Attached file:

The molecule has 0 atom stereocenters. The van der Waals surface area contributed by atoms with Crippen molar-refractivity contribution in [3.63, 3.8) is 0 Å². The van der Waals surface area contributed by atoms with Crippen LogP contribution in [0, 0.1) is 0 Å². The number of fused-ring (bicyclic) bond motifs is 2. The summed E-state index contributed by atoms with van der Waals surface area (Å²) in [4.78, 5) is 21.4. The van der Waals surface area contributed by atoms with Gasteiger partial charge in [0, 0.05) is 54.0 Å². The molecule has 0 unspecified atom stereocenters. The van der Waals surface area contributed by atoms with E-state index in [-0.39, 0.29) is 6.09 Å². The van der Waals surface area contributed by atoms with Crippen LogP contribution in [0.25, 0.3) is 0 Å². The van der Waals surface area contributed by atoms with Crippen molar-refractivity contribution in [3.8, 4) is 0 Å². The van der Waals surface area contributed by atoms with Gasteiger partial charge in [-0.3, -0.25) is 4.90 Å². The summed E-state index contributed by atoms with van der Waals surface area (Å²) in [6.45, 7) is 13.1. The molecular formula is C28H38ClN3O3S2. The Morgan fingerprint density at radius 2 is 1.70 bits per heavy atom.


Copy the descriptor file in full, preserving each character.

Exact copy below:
The molecule has 0 atom stereocenters. The van der Waals surface area contributed by atoms with Crippen molar-refractivity contribution in [3.63, 3.8) is 0 Å². The van der Waals surface area contributed by atoms with Crippen LogP contribution in [0, 0.1) is 0 Å². The number of fused-ring (bicyclic) bond motifs is 2. The summed E-state index contributed by atoms with van der Waals surface area (Å²) in [4.78, 5) is 21.4. The van der Waals surface area contributed by atoms with Gasteiger partial charge in [0, 0.05) is 54.0 Å². The molecule has 0 unspecified atom stereocenters. The van der Waals surface area contributed by atoms with E-state index in [-0.39, 0.29) is 6.09 Å². The van der Waals surface area contributed by atoms with Crippen LogP contribution in [0.25, 0.3) is 0 Å². The van der Waals surface area contributed by atoms with Crippen molar-refractivity contribution in [3.8, 4) is 0 Å². The van der Waals surface area contributed by atoms with Gasteiger partial charge in [-0.3, -0.25) is 4.90 Å². The summed E-state index contributed by atoms with van der Waals surface area (Å²) in [6.45, 7) is 13.1. The molecular formula is C28H38ClN3O3S2. The Morgan fingerprint density at radius 2 is 1.70 bits per heavy atom.